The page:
I am possibly the only person in Auckland who would take a PLB on a one-hour walk in the Waitakeres. I don’t consider myself risk-averse – I like to assess and mitigate certain issues before they ever occur.
I guess some people wouldn’t take their little girl out in the rain in the first place – but that seems to only deprive her of something that, as it turns out, she really enjoys!
I had decided it was long overdue for me to head out for a wander – I hadn’t managed to get out for a bit, and more importantly, I hadn’t been for a walk with the (now bigger) little girl.
So, I figured a short wander around the Waitakeres was in order, packed the bag and headed off. All this time, the sky was getting greyer and greyer. The weather report suggested rain, and sure enough, by the time we were at the trailhead, a light drizzle had started coming down.
However, I had, of course, packed rain jackets, and I had the waterproof cover for the Macpac Vamoose in the bottom of the pack, so I wrapped the both of us up, put the girl in the pack and headed off.
The little girl is starting to form some words and certainly can let you know if something is good or not – so I just checked in with her regularly to ensure she wasn’t too cold, cramped, or claustrophobic! She was quite content for most of the walk-in – but let me know at one point that she was keen to get down and make her own way for a bit.
She is getting more comfortable on her feet now – but still slightly challenged by uneven terrain. However, she would take my hand from some of the trickier (by her standards) sections and then let go and happily stomp along unaided where she could.
The track ended up at a road end with beach access, and the little one happily made a beeline straight for the sea.
Footprints in the sand
After wandering around on the foreshore for a bit, we spotted a couple of bird tracks and a dog track, which Claudia followed for a bit before getting distracted by a shell or two in the sand.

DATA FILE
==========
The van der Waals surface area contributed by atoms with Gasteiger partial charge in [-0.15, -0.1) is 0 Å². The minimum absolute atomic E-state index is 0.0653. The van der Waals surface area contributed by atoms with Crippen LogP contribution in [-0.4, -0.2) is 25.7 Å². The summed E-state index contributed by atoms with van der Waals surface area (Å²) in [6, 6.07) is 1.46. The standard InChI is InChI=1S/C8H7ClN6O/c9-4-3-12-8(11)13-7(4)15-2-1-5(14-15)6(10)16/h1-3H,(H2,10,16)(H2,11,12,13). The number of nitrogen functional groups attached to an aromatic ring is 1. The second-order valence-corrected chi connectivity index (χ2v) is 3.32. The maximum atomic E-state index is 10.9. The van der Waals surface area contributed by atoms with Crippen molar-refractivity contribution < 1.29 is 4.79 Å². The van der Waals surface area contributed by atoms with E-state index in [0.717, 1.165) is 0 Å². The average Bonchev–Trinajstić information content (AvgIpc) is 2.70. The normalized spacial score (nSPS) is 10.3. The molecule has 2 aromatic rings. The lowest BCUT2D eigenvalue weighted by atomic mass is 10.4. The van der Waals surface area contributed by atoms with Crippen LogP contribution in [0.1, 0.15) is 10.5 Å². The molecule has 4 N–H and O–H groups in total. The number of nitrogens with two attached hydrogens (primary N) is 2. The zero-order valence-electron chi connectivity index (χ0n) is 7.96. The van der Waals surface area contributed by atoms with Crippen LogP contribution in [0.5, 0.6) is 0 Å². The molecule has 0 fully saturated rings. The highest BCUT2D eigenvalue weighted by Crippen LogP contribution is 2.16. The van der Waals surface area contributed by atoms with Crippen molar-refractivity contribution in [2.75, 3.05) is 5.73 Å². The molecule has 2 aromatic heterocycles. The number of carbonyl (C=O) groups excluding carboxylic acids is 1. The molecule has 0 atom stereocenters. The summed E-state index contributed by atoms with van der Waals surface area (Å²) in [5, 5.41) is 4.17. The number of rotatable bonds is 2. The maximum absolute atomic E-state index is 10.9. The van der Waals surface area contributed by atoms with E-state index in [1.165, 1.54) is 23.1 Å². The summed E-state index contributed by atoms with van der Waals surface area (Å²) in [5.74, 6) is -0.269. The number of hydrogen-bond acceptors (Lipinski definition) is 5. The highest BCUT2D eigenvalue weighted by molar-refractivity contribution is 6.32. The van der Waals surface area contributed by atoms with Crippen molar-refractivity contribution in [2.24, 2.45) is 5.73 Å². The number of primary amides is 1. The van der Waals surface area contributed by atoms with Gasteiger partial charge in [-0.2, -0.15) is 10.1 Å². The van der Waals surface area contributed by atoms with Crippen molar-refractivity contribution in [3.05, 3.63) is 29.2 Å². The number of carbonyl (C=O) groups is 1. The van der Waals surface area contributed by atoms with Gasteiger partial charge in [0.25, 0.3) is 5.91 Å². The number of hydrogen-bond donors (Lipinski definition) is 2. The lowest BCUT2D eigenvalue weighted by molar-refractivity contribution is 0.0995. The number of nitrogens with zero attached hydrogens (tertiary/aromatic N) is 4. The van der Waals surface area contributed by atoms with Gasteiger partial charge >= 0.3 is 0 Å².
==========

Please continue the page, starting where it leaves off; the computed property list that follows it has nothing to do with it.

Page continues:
She, as she often does, was not overly impressed with me suggesting ((by that, I mean picking her up and walking)) that we needed to start heading back to the truck. Still, I was aware her feet were soaked by now, and though it wasn’t cold, I had also realised she was in cotton socks ((and my risk management brain kicked in)), so I figured we should probably start wandering back while she was still happy and warm. The Keen shoes are proving great for her walking and traction – but they aren’t waterproof (which is fine) – but I did register a mental note to get her some decent socks for future trips.
While she never got ‘cold’ down the back of her neck (my general point to check), her hand certainly got a bit of a chill. It will be interesting to see what kind of cold resistance she has inherited. While I sleep really warm, I do tend to get cold feet and hands – so I am a little wary of her until she can communicate her level of comfort with me. However, she didn’t grizzle, which at the moment seems to be the main method of indicating such things.
Back at the truck, I took the wet shoes and socks off and checked her feet – not freezing, but certainly not warm – so we wrapped her up in the Macpac Supernova, gave her a snack and headed back home. She was happy and likely would have been comfortable staying out in the rain for a bit more – but this was a good opportunity to gauge her reaction and check some kit.
The next day, we headed off to Macpac and picked up a couple of pairs of acrylic and Merino socks (the smallest option is still a little large) and a lightweight packable jacket. While the fleece top she had stayed dry on the inside (and kept her plenty warm) – I thought a light waterproof jacket would provide a good option.
So, it was a good opportunity to head out again and learn some things. The little one now has a snazzy jacket for her next trip, and the Macpac Vermose stayed nice and dry under its rain cover! A good afternoon spent!